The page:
Even Manager belongs to popular job titles, and you will always compete with other people for the position.

What is more, education doesn’t really matter for this role, and most applicants won’t have relevant working experience. In such scenarios, the interview answers, and personal preferences of the interviews, decide who will get the job at the end.

Will it be you?

Hiring managers will ask you mostly situational and behavioral questions, trying to understand your attitude to various situations and problems event managers and planners are confronted with in their daily job.

* Please note that since the desired skills set for event planners and managers overlap, interview questions will also be similar. Continue reading regardless of which of the two roles you will interview for.

But they will also observe your communication skills and demeanor, trying to figure out whether you can handle all the meetings and phone calls (which are often far from pleasant) that form a daily bread of an event manager.

Now I will analyze the questions you may get, and show you how to answer them.  Let’s start!

 

Why do you want to work as an event manager or planner?

Focus on the value you can bring to your employer and clients. That means–your skills that make from you an excellent candidate for the job (communication and negotiation skills, planning and budgeting skills, stress resistance), your connections in the industry, experience with similar jobs (if you have any), etc.

You should speak with enthusiasm, and show them that you enjoy doing what event managers typically do. You can also point out specific duties that belong to this job–it is indeed a unique position, and say that from all job offers you read, this one caught your eye…

Two men talk in a job interview in a nice office

How do you imagine a typical day in work of an Event Manager or Event Planner?

Say that you expect to be extremely busy, but at the same time you prefer to stay organized. You can say that you expect to spend most of your days on the call or in the meetings, arranging things with vendors, partners, clients, employees, and everyone else involved in the organization of an event.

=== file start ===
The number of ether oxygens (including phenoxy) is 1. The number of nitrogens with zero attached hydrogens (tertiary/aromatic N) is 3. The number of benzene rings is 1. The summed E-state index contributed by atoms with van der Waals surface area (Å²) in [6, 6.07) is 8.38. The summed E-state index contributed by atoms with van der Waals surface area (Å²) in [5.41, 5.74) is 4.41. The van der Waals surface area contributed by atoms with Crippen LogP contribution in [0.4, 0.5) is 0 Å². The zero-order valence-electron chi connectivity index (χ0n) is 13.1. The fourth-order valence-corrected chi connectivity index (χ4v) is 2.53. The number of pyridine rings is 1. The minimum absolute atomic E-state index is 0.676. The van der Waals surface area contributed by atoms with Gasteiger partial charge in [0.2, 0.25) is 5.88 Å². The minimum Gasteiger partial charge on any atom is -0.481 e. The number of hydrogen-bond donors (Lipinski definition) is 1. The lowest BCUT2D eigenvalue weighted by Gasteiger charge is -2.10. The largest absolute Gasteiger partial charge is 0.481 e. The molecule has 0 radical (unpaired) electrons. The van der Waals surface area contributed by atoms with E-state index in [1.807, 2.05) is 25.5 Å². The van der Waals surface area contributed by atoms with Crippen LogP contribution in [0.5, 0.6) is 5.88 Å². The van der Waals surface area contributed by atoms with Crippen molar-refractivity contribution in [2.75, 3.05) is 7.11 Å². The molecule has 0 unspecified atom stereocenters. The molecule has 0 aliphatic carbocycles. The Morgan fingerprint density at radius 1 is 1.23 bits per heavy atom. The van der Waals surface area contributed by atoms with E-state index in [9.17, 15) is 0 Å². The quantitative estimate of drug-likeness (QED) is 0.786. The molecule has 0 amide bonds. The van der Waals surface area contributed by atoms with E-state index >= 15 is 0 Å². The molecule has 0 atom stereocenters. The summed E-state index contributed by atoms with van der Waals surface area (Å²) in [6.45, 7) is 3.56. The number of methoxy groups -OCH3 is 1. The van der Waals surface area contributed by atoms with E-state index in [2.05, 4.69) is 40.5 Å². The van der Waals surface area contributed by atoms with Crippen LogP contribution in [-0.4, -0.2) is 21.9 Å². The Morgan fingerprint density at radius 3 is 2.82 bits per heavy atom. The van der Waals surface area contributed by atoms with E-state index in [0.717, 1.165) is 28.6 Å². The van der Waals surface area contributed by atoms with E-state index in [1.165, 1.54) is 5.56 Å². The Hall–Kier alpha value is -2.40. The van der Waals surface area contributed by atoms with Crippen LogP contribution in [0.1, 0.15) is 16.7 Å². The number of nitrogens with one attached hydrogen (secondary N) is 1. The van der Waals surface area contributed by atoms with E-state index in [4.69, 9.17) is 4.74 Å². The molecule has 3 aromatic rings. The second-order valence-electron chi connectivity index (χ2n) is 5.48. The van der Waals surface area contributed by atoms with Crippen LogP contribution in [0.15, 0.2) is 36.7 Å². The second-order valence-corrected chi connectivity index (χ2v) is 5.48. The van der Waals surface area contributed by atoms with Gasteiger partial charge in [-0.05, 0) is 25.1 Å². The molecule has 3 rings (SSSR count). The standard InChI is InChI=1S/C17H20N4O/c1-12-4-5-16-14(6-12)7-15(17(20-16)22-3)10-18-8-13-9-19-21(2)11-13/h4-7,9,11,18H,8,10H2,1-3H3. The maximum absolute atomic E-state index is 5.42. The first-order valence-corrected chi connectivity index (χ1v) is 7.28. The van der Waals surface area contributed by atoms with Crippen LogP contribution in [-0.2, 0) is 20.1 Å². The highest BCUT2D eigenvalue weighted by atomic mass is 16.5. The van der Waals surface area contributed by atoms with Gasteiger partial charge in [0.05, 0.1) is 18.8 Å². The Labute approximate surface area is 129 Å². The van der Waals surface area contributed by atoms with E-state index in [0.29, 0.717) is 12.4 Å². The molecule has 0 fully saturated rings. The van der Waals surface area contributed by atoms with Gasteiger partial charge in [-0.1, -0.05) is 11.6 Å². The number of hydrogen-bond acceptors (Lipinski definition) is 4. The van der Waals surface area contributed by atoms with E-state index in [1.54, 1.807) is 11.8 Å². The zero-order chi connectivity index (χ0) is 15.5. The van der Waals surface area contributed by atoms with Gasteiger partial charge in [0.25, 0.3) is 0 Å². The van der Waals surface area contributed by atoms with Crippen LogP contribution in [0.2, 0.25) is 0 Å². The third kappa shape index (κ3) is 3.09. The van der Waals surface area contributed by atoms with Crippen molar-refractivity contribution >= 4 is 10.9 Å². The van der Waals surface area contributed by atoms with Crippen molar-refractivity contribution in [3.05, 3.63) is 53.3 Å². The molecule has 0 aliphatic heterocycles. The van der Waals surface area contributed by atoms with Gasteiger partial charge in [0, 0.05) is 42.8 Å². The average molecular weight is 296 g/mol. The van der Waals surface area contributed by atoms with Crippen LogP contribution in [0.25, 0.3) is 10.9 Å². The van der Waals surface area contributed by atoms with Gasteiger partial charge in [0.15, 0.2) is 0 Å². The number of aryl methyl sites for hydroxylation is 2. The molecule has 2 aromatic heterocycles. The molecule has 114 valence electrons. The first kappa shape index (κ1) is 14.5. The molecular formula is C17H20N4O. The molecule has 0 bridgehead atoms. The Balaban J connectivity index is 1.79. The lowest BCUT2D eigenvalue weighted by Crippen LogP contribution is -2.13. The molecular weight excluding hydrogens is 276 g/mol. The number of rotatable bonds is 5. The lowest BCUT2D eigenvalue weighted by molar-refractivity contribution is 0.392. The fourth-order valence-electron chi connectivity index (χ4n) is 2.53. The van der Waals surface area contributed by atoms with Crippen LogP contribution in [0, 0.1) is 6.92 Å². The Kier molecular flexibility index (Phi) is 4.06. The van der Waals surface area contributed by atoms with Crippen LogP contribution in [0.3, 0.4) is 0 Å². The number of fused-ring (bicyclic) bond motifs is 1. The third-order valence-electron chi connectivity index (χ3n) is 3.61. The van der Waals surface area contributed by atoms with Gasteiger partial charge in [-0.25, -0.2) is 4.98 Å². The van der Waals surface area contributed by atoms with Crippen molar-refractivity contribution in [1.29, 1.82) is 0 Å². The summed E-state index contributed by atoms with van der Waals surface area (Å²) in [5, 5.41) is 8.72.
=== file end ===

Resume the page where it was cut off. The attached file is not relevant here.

Spending time in the events, and managing things on the go, is also an important part of this job, similarly to the administrative work (budgeting, invoicing, etc). You should convince the interviewers that you have a realistic idea of the job and your responsibilities, and do not expect an easy ride.

 

Do you have any relevant working experience?

The truth is that no other job can prepare you completely for the position in event management. At the same time, however, given the complexity of the job, everything you did has at least somehow helped you to get ready for this role. You just have to find this connection.

Have you done anything in sales, or customer service? You’ll use these skills as an event manager while talking to vendors, clients, suppliers and other bodies. Have you ever worked as a financial analyst, accountant, or even an administrative clerk? Again, you will use the skills you learned in these positions, while budgeting and invoicing.

Show the interviewers that you understand the connection, and feel confident about your ability to handle the job.

 

What criteria would you consider when choosing a venue for an event?

There are many things you can, and should consider. First and foremost the size of the venue, and whether it can accommodate both attendees, and performers. Technical requirements comes hand in hand with it–a concert of a rock star requires different venue than a catering festival.

Second criteria are costs associated with renting the place, but also with transport of necessary equipment and people. It is important to mention this criteria, since a good event manager always tries to save money of their employer, and get the best possible deal for them.

Then we have many other, secondary factors, such as the mood/ambience of the place, the popularity in the target group, the quality of staff on site, location, accessibility, and parking space, additional services, etc.

Job seeker uses his hands to emphasize his words in a job interview

Do you have any experience with price negotiation? How would you negotiate the best price with suppliers and clients?

This is a tricky question. You can say that you plan to build excellent relationship with your clients and suppliers, and aim for long term partnerships, which allow you to get better deals. Saying this, you also indicate that you are in for a long run, and won’t leave your employer as soon as you feel ready to start your own business.

You can also say that you plan to do an in-detail research and spy on competition, to understand the price range and room for negotiation, in any given segment of the market.